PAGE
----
Words related to suffer
word-forming element meaning "under, beneath; behind; from under; resulting from further division," from Latin preposition sub "under, below, beneath, at the foot of," also "close to, up to, towards;" of time, "within, during;" figuratively "subject to, in the power of;" also "a little, somewhat" (as in sub-horridus "somewhat rough"), from PIE *(s)up- (perhaps representing *ex-upo-), a variant form of the root *upo "under," also "up from under." The Latin word also was used as a prefix and in various combinations.
In Latin assimilated to following -c-, -f-, -g-, -p-, and often -r- and -m-. In Old French the prefix appears in the full Latin form only "in learned adoptions of old Latin compounds" [OED], and in popular use it was represented by sous-, sou-; as in French souvenir from Latin subvenire, souscrire (Old French souzescrire) from subscribere, etc.
The original meaning is now obscured in many words from Latin (suggest, suspect, subject, etc.). The prefix is active in Modern English, sometimes meaning "subordinate" (as in subcontractor); "inferior" (17c., as in subhuman); "smaller" (18c.); "a part or division of" (c. 1800, as in subcontinent).
Proto-Indo-European root meaning "to carry," also "to bear children."
It forms all or part of: Aberdeen; amphora; anaphora; aquifer; auriferous; bairn; barrow (n.1) "frame for carrying a load;" bear (v.); bearing; Berenice; bier; birth; bring; burden (n.1) "a load;" carboniferous; Christopher; chromatophore; circumference; confer; conference; conifer; cumber; cumbersome; defer (v.2) "yield;" differ; difference; differentiate; efferent; esophagus; euphoria; ferret; fertile; Foraminifera; forbear (v.); fossiliferous; furtive; indifferent; infer; Inverness; Lucifer; metaphor; odoriferous; offer; opprobrium; overbear; paraphernalia; periphery; pestiferous; pheromone; phoresy; phosphorus; Porifera; prefer; proffer; proliferation; pyrophoric; refer; reference; semaphore; somniferous; splendiferous; suffer; transfer; vociferate; vociferous.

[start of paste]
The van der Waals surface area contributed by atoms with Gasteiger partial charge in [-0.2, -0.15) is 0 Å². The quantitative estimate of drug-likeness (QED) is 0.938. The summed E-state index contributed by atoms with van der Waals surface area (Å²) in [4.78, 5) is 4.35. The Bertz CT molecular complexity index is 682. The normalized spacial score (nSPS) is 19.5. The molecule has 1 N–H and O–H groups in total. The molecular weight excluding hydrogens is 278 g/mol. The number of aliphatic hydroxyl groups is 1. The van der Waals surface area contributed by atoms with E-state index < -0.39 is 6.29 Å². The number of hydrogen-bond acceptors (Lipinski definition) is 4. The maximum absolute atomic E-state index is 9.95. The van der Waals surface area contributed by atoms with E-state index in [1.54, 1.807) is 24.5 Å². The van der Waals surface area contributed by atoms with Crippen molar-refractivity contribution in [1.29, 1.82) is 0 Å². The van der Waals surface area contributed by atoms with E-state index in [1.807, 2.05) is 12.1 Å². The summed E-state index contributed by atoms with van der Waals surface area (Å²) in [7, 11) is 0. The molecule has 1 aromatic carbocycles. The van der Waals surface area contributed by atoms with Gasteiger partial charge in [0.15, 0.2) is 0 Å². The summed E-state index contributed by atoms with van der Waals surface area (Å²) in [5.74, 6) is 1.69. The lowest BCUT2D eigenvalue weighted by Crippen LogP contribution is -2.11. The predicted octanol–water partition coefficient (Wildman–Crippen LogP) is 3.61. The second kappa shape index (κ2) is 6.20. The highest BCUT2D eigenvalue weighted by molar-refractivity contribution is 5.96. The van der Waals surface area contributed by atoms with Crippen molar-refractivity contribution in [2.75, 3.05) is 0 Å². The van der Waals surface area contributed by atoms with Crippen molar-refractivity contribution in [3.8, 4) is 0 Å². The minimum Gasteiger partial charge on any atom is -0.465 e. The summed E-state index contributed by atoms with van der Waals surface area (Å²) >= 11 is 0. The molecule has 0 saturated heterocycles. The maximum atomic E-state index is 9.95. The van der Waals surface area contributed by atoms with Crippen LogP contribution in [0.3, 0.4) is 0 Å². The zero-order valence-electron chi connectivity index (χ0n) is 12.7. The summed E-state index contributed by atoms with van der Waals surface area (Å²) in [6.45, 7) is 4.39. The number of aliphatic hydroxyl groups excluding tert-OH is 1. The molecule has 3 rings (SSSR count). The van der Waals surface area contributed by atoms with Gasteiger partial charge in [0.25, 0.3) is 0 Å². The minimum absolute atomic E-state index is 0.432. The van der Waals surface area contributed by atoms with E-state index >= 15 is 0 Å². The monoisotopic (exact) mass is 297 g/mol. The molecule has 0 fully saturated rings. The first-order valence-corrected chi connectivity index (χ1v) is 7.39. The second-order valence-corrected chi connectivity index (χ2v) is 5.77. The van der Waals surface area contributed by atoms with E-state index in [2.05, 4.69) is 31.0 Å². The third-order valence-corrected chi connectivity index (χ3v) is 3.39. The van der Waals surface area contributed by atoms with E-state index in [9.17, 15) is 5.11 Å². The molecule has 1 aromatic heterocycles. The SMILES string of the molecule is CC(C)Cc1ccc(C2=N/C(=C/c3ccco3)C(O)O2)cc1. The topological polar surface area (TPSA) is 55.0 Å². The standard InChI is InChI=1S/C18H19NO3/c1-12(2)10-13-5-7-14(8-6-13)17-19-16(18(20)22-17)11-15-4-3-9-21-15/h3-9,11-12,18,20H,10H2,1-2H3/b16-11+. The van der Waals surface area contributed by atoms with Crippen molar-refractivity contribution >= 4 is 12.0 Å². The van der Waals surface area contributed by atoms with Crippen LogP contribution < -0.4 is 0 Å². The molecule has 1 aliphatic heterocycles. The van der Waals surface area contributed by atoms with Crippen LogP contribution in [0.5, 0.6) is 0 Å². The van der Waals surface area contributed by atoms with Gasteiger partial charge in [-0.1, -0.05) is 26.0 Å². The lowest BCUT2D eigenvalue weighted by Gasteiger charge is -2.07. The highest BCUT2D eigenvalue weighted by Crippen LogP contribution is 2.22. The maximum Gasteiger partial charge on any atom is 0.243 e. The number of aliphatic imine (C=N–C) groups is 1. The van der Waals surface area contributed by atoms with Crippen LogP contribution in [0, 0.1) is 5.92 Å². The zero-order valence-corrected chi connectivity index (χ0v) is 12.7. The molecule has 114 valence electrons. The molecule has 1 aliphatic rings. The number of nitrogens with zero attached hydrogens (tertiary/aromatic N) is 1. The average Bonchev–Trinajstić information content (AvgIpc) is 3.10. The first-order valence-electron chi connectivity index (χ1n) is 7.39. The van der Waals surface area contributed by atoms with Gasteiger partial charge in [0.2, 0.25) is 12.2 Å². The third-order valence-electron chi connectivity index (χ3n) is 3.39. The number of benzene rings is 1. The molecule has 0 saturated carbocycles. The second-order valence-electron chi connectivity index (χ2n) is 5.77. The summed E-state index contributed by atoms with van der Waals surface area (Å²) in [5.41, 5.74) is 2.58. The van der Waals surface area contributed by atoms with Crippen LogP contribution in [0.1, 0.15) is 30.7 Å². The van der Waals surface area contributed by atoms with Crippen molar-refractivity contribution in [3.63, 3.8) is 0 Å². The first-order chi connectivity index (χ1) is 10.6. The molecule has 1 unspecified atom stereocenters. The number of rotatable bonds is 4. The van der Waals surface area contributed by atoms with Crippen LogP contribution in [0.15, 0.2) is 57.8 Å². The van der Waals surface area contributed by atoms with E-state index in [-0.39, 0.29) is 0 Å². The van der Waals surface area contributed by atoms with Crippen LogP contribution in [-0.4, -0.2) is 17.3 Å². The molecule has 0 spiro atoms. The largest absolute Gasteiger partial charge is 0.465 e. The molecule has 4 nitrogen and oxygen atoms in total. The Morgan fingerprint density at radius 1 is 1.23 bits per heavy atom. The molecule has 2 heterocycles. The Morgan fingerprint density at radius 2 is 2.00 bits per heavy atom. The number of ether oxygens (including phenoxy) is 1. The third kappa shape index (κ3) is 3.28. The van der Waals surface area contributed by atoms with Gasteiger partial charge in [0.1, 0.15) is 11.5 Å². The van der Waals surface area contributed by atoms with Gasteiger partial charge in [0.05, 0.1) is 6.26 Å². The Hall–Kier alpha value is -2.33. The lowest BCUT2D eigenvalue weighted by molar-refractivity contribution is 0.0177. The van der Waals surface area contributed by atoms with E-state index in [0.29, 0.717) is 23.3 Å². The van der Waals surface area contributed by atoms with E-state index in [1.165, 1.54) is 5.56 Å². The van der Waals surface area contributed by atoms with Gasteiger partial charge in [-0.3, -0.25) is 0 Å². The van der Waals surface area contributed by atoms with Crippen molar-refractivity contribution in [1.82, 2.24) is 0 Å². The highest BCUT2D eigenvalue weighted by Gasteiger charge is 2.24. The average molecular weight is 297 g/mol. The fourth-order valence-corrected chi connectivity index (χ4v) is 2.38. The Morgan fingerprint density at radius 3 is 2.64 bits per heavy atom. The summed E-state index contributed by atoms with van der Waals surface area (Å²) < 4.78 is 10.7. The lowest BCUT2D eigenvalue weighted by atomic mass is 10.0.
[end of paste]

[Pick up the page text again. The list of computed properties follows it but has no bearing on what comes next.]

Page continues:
It is the hypothetical source of/evidence for its existence is provided by: Sanskrit bharati "he carries, brings," bhrtih "a bringing, maintenance;" Avestan baraiti "carries;" Old Persian barantiy "they carry;" Armenian berem "I carry;" Greek pherein "to carry," pherne "dowry;" Latin ferre "to bear, carry," fors (genitive fortis) "chance, luck," perhaps fur "a thief;" Old Irish beru/berim "I catch, I bring forth," beirid "to carry;" Old Welsh beryt "to flow;" Gothic bairan "to carry;" Old English and Old High German beran, Old Norse bera "barrow;" Old Church Slavonic birati "to take;" Russian brat' "to take," bremya "a burden," beremennaya "pregnant."
Proto-Indo-European root meaning "under," also "up from under," hence "over."
It forms all or part of: above; assume; Aufklarung; eave; eavesdropper; hyphen; hypo-; hypochondria; hypocrisy; hypotenuse; hypothalamus; hypothesis; hypsi-; hypso-; opal; open; oft; often; resuscitate; somber; souffle; source; soutane; souvenir; sub-; subject; sublime; subpoena; substance; subterfuge; subtle; suburb; succeed; succinct; succor; succubus; succumb; sudden; suffer; sufficient; suffix; suffrage; suggestion; summon; supine; supple; supply; support; suppose; surge; suspect; suspend; sustain; up; up-; Upanishad; uproar; valet; varlet; vassal.
It is the hypothetical source of/evidence for its existence is provided by: Sanskrit upa "near, under, up to, on," Greek hypo "under," Latin sub "under, below," Gothic iup, Old Norse, Old English upp "up, upward," Hittite up-zi "rises."